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Environmental Issues, Fisheries Management
harp seals, NAFO, drift nets, trawl nets, international negotiations
Licenses for sport fishing are usually distributed by the provincial or territorial governments, which retain the revenue collected. Many provinces put these revenues into fish conservation projects. The federal Department of Fisheries and Oceans is responsible for regulating, developing, and conserving Canada’s commercial fisheries, although it delegates part of the management of freshwater fisheries to the provinces through federal-provincial agreements. The department also conducts research and represents Canada in international agreements on fisheries management and marine research. There are management problems involving other countries on both the Atlantic and Pacific coasts.
In the international waters of the Atlantic, fisheries are regulated by an international body called the Northwest Atlantic Fisheries Organization (NAFO), whose 17 member states include Canada, the United States, and the countries of the European Union (EU). Disputes involving NAFO are worked out in international negotiations and through the United Nations. Canada controls fishing within 200 nautical miles (230 mi/370 km) of its shores, and NAFO recognizes Canada’s right to enforce its regulations to protect fish stocks that are partly within and partly outside this limit. Not all countries respect this right, however, and international tensions sometimes flare. One incident occurred in 1995, when Canadian officials boarded a Spanish fishing boat and charged the captain with fishing for turbot using gear that was illegal under Canadian law. The outcome was that NAFO barred the EU (of which Spain is a member) from fishing for turbot in those waters and set the EU’s catch limit for turbot at much less than it requested.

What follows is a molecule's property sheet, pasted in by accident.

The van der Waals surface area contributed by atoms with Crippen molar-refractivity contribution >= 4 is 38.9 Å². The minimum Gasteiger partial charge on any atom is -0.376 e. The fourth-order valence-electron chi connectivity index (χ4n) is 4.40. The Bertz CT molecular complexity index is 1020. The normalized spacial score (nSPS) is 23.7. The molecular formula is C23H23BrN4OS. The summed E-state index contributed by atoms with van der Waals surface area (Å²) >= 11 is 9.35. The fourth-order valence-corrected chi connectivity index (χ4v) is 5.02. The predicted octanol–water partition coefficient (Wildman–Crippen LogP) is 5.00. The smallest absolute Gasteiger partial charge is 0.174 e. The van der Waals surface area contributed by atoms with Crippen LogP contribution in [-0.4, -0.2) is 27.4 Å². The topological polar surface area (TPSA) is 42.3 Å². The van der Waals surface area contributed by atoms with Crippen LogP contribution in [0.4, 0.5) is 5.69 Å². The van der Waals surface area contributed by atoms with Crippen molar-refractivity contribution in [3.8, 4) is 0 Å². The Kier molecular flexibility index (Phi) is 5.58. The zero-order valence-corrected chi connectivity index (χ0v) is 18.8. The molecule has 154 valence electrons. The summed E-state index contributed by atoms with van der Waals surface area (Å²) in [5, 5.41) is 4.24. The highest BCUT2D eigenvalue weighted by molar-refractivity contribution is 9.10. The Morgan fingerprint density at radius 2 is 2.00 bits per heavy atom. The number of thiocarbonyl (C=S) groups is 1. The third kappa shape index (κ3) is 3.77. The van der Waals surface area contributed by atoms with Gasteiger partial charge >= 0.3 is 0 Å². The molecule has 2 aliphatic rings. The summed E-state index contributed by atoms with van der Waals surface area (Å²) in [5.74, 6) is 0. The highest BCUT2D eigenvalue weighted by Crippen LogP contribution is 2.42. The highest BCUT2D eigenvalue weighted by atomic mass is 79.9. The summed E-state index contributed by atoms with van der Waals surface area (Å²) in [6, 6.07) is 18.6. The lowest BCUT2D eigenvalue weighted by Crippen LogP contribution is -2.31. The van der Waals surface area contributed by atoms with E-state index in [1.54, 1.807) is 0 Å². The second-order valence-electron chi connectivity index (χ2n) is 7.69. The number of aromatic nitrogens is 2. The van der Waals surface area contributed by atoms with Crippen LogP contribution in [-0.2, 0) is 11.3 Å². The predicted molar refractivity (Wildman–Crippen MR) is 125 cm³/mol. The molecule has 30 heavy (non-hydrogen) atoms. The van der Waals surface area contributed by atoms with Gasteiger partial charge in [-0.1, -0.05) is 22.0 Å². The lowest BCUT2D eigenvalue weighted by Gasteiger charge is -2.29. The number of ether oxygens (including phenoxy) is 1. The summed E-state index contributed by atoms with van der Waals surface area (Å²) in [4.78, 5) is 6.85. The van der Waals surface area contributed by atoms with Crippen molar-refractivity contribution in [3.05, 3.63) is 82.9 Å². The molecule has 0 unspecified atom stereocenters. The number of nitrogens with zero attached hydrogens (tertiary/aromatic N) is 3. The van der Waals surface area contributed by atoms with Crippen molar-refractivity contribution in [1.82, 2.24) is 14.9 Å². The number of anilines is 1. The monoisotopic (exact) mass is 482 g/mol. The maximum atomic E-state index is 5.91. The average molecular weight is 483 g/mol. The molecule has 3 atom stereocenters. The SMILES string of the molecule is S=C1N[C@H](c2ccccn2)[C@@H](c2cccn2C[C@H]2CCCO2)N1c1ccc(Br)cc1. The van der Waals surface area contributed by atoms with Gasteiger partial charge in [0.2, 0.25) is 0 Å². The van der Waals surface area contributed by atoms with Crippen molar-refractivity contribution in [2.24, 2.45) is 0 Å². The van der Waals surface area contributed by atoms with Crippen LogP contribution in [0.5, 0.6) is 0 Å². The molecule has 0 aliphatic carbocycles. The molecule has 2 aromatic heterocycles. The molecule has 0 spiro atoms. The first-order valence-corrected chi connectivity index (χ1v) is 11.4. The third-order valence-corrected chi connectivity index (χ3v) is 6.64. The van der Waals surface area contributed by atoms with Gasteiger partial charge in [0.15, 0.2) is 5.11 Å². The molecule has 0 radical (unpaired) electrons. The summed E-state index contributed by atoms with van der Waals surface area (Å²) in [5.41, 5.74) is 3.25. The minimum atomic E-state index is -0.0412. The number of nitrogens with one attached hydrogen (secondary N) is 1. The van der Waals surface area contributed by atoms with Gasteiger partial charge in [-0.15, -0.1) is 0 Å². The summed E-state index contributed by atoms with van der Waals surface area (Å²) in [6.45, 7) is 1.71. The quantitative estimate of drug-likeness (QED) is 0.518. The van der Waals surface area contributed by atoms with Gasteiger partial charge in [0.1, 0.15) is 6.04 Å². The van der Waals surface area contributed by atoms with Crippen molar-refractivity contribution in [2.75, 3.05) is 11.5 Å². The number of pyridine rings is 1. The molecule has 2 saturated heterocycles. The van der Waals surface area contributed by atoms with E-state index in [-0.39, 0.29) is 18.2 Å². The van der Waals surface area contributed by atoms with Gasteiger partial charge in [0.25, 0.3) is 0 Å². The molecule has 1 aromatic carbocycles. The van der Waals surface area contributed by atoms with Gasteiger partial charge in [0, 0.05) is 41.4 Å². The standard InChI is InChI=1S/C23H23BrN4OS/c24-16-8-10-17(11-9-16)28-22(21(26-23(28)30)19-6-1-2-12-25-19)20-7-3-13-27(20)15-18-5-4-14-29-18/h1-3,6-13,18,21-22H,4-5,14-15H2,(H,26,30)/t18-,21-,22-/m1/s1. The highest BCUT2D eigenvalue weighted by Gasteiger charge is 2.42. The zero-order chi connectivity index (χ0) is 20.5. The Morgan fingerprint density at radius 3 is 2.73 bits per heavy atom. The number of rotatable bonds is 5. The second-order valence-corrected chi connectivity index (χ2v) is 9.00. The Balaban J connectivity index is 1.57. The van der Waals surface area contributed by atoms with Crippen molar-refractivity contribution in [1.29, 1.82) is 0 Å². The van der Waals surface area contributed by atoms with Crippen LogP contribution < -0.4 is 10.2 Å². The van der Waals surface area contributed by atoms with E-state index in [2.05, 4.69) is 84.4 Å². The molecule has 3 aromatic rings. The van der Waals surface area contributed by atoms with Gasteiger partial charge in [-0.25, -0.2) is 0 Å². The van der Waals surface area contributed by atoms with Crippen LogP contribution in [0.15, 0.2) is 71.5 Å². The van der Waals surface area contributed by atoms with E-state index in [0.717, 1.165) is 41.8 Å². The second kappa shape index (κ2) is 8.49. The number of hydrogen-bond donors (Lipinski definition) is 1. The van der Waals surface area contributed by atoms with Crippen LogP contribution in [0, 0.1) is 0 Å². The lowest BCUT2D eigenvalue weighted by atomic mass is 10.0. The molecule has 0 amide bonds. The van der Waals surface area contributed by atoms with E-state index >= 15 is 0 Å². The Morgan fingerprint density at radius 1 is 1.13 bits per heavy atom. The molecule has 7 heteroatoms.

On the Pacific coast, salmon spawned in Canadian streams are caught by American fishing boats and also as an incidental (unintentional) catch in trawl nets and drift nets operated by Japanese, Koreans, and Taiwanese. Issues between Canada and the United States are dealt with under the Canada-United States Pacific Salmon Treaty, signed in 1985. The two nations, however, have not always agreed on how the treaty should be implemented. Issues with other nations are handled through an international organization, the North Pacific Anadromous Fisheries Commission, which promotes the conservation of salmon and other anadromous fish (fish that migrate between rivers and the ocean) on the high seas. Trade sanctions are applied to countries that break its rules.
Controversy has also surrounded the Atlantic seal fishery. Protesters from several nations objected to the harvesting of whitecoat harp seal pups, which they charged was done in a cruel manner. It was banned in the 1980s, and today only harp seals that have molted their white coats—and are therefore considered mature—are harvested.
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